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The metabolic cost of neural information

Abstract

We derive experimentally based estimates of the energy used by neural mechanisms to code known quantities of information. Biophysical measurements from cells in the blowfly retina yield estimates of the ATP required to generate graded (analog) electrical signals that transmit known amounts of information. Energy consumption is several orders of magnitude greater than the thermodynamic minimum. It costs 104 ATP molecules to transmit a bit at a chemical synapse, and 106 - 107 ATP for graded signals in an interneuron or a photoreceptor, or for spike coding. Therefore, in noise-limited signaling systems, a weak pathway of low capacity transmits information more economically, which promotes the distribution of information among multiple pathways.

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Figure 1: Cells, synapses and signals in blowfly compound eye.
Figure 2: The electrical models of photoreceptor and LMC membranes.
Figure 3: The cost of a bit of information plotted against information transmission rate for a single chemical synapse, a hypothetical LMC using spikes, and the graded signals of a photoreceptor and an LMC.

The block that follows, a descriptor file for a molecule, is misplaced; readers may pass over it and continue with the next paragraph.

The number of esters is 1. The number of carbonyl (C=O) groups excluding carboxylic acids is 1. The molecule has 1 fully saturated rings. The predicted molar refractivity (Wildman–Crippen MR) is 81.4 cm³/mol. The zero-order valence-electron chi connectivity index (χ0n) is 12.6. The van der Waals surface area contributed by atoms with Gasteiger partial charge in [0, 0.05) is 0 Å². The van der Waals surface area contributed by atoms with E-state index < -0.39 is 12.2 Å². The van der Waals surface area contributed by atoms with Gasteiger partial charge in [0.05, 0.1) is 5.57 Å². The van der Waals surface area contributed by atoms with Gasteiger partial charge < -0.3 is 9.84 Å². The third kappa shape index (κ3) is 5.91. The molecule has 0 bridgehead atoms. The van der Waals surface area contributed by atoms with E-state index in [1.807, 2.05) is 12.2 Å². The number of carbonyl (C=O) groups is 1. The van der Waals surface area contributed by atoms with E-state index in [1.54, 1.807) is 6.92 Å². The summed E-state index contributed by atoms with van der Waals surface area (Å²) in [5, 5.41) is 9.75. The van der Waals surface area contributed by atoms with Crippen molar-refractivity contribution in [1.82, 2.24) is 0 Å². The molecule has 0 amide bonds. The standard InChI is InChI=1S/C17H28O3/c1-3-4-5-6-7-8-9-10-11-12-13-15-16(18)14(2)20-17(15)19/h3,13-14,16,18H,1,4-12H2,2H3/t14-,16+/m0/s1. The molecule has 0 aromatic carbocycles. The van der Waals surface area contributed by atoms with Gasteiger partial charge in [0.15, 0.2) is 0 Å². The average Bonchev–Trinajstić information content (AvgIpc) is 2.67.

Figure 4: The rise in cost per bit with bit rate is illustrated by modeling the transfer of signals from a photoreceptor (PR) to an LMC via a parallel array of ns identical synapses.

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Acknowledgements

We would like to thank W. Bialek, D. Bray, R. Carpenter, R.C. Hardie, J.H. van Hateren and D.C. O'Carroll for their comments and suggestions, and A. Ames for his encouragement and an excellent introduction to the energetics of neural function.

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Correspondence to Simon B. Laughlin.

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Laughlin, S., de Ruyter van Steveninck, R. & Anderson, J. The metabolic cost of neural information. Nat Neurosci 1, 36–41 (1998). https://doi.org/10.1038/236

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